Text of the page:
James Farmer

James Farmer (1920-1999)

James Farmer, one of the founders of Congress of Racial Equality, at a meeting of the American Society of Newspaper Editors in 1964.

Farmer was born in 1920 in Marshall, Texas. At a young age Farmer was exposed to intellectual conversations, and a multitude of books, since his father was a college professor. In 1938, he attended Howard University's School of Religion. There he learned about the philosophy of Mohandas Ghandi. Farmer followed Ghandi's strategy of non-violence to obtain civil rights. In the 1940s, Farmer became a programer of the National Association of the Advancement of Colored People. The following decade he founded the Congress of Racial Equality (CORE) with George Houser, James R. Robinson, Samuel E. Riley, Bernice Fisher, Homer Jack, and Joe Guinn. Most famously, Farmer and his CORE members created and organized the Freedom Rides of 1961.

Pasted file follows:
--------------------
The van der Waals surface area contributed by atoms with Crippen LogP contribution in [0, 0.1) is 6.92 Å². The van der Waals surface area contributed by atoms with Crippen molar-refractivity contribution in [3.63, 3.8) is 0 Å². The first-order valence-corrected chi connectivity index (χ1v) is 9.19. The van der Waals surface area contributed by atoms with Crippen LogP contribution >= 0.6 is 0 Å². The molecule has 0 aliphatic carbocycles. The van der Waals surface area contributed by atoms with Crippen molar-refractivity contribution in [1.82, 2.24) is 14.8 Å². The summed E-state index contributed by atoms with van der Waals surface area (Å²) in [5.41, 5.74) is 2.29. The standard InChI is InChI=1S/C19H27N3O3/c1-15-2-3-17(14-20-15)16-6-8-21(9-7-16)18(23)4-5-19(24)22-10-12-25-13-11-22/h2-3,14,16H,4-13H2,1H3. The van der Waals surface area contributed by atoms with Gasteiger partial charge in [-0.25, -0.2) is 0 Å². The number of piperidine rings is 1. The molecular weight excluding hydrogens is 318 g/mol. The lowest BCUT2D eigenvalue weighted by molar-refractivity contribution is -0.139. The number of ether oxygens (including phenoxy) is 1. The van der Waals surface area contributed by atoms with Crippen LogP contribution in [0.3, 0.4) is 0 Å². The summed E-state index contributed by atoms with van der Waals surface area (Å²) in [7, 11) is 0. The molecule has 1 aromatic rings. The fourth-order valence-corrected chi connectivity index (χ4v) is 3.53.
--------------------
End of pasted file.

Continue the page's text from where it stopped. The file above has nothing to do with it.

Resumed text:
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James Farmer
Citation (Chicago Style): 

Trikosko, Marion S. [James at a meeting of American Society of Newspaper Editors, bust portrait, seated at a table before a microphone]/ [MST]. 1964. Film negatives. Library of Congress: Prints and Photographs Division. https://www.loc.gov/item/2003688125/ (Accessed December 5, 2018)

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